Transforming Domino into a Social Collaboration Platform, Part 1 - Where Do We Begin?

It has been almost 20 years, since we have been involved the IBM collaboration space.  We have built everything from training simulators, inventory management system, workflow and business process management tools, web site to CRM systems for customers using a variety of tools.  We even built interactive kiosks for educating kids in a museum.

Many years ago when Phora Group was still named Taishan Works, we starting developing an application framework on top of Domino to provide a uniform application environment called Integrated Business Framework. We wanted a framework that our customers could run their business and share information and content with their customers and partners in a team environment like projects and communities. The collaborative environment needed to be an integral part of their business process.  We developed the solution as a Notes client application with a series of plugin modules.  Though it worked, we found the interface hard to develop and maintain. The structure of how Domino used views and forms required too many tweaks and jerry rigging and became a mess especially when IBM killed off a feature we were using.  At that point, we decided that the our future did not reside with the Notes client applications, but Web applications.  Now XPages just started to appear, but was unstable and bad.

We had a number of expectations for the collaborative solution. We wanted our platform to work not only on a desktop environment but also on mobile devices.  So the interface had to be responsive. It need to work on all major browsers including IE, Chrome, Safari and Firefox. The interface needed to be simple and easy to use.

We looked at creating our apps as plugins for Quickplace/Quickr and make the hold thing a Web solution.  But we were shocked after reviewing the internal structure or lack of .  So we abandoned that concept.  And good that we did since IBM ended Quickr. Meanwhile, IBM introduced their series of Websphere-based solution which eventually evolute to IBM Connections.  IBM Connections is a very nice product.

Though IBM Connections is a great product, all of our clients are in the SMB space.  IBM Connections is geared for big enterprises none of which were our customers nor were we interested in competing in the enterprise space.  We looked around for an alternative collaborative solutions outside of IBM, but none really met our expectations.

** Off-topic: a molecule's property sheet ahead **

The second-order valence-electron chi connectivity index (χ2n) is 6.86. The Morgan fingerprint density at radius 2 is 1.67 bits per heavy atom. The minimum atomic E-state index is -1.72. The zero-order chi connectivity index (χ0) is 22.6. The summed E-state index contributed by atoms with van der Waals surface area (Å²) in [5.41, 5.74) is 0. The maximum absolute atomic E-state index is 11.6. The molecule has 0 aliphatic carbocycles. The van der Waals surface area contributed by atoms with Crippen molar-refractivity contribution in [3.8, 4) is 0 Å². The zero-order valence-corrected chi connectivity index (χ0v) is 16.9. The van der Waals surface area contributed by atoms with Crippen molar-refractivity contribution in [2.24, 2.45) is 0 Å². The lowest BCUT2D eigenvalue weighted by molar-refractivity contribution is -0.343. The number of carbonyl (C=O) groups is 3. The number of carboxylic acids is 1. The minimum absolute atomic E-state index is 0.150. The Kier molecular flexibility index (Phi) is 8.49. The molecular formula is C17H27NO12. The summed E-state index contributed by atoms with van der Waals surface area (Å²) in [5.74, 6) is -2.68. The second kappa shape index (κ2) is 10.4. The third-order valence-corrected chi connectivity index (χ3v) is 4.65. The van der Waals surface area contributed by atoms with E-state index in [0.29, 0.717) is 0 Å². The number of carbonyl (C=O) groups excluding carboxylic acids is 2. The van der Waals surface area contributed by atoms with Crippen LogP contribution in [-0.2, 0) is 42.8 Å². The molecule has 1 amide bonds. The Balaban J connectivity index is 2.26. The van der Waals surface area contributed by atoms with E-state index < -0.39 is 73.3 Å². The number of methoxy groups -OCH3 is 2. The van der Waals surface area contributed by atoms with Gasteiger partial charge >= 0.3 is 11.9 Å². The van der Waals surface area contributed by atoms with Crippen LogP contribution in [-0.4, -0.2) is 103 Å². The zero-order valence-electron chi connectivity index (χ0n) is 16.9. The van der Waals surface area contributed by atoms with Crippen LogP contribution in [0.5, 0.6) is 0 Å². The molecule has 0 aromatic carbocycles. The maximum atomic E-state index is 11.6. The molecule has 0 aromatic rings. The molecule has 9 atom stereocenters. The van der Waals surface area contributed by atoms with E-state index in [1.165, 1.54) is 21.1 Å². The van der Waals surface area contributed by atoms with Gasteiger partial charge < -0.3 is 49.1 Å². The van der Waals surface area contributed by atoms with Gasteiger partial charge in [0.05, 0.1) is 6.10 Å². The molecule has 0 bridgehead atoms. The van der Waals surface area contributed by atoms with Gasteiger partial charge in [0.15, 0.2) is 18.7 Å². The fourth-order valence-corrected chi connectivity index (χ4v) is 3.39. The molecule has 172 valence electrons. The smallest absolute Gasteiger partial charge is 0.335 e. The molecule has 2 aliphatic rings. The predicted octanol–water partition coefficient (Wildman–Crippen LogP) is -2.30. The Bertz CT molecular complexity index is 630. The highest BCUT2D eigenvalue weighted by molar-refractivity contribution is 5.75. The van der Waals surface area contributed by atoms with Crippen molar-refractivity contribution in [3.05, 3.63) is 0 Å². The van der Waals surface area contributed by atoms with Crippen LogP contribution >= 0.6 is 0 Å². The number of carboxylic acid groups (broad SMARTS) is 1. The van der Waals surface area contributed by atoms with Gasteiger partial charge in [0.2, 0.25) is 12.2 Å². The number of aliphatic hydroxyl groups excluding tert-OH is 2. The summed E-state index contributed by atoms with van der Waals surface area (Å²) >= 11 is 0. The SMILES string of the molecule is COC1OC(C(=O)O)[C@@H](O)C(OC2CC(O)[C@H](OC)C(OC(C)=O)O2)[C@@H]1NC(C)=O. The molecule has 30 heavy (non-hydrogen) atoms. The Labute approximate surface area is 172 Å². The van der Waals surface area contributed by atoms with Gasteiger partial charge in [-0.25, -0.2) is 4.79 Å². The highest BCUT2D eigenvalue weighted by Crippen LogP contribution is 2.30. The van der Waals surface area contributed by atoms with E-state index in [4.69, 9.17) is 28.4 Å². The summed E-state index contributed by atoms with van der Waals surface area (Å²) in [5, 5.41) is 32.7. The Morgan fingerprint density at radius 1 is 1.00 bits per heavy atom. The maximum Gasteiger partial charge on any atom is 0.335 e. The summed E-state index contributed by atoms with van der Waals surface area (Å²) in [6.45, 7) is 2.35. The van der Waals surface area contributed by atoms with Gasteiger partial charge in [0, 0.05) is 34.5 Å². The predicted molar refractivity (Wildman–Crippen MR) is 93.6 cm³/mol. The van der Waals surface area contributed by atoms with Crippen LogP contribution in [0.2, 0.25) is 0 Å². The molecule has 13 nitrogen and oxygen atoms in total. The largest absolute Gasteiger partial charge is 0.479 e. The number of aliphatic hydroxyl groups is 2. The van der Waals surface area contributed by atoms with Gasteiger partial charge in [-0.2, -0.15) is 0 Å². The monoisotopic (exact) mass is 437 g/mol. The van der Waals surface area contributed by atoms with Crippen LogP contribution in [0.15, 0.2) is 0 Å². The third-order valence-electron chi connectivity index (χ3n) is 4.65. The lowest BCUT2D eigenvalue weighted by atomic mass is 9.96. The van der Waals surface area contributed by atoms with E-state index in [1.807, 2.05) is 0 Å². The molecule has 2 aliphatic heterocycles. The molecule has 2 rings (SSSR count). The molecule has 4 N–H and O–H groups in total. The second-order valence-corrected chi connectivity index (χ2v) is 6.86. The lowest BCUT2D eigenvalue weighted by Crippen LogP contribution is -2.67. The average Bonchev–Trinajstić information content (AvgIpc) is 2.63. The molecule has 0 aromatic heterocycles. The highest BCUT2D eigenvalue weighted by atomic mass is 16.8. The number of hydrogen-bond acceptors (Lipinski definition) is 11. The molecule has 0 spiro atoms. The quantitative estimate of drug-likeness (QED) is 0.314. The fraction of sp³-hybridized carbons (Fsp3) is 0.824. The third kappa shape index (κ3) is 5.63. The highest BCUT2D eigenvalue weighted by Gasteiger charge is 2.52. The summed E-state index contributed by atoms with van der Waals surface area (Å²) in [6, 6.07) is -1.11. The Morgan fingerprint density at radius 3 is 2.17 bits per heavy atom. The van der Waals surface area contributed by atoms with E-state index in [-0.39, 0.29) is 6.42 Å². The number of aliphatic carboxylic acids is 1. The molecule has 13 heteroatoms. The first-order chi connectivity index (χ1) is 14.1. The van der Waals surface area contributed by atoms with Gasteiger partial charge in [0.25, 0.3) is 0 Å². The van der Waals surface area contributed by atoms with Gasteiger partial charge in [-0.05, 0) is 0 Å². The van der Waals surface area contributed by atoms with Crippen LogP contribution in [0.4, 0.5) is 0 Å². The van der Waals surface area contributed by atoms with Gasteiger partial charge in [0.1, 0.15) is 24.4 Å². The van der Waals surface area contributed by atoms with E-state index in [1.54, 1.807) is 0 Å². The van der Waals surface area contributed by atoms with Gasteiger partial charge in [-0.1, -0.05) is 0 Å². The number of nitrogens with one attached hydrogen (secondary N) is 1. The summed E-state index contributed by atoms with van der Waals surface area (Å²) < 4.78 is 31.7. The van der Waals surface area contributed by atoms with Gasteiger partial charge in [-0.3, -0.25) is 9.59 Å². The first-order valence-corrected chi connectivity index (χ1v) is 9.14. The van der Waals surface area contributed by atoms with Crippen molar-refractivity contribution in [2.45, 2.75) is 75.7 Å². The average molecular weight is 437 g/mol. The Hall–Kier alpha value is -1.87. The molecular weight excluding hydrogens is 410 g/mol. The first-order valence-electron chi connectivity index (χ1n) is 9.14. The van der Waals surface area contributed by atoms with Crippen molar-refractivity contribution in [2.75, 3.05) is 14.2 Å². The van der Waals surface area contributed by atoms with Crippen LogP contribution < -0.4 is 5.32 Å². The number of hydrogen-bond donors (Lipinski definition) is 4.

Our requirements included:
  • A multi-tenant solution that we can have hosted as a SaaS solution and at the same time it can be installed as an on-premises solution. 
  • It needed to be easy to install and manage whether it was hosted or on premises.
  • It needed to be fully secured and allow full control on who, how and when a user can have access to any data
  • It had to work within an internal directory of users or external directory of users.
  • It need to be a scalable solution 
  • It needed to be simple and not bloated with features that users did not want.
  • It needed to be a truly secure platform that customers could store their sensitive data 
  • Have built-in business process and workflow management
So we looked at alternative Web platforms to develop our social collaborative solution for the SMB space.  Thought we have been developing primary in the IBM Domino space for the past 20 years, we wanted to look at other web application platforms.  Developing Domino Web applications has difficult and not natural.  Also, the IBM Domino licensing model was prohibitive expensive.  We looked at PHP, Rails, and other open source solution.  With the advent of NoSQL, MongoDB and CouchDB was a major consideration as the database back-end since collaboration data is liquid and somewhat unstructured.

We struggled to find a solution that met our requirements.  All of these application environments where able to do the job.  However, one nagging issue was data security.  Coming from the Domino world, the data security looked disheartening.  We had to build everything ourselves and we did not want to take the risk.  So there we were, stuck.  Can't use these open source platform and Domino too expensive and difficult as an Web application environment. So just as we were planning to abandon the whole concept, the new XWork licensing model was being discussed. 

Though we still thought XPages was unstable, we made a leap of faith and decide to stick with the Domino platform as our web application platform of choice.  It had the security and with XPages the web engine that we needed.  As least that's what we thought.

Next time: Transforming Domino into a Social Collaboration Platform, Part 2 - The Experimentation


belgort said…

Check this out:

Let me know if you need a copy.
belgort said…

Check this out:

Let me know if you need a copy.
Thanks Bruce,

I did download this white paper a few years ago.

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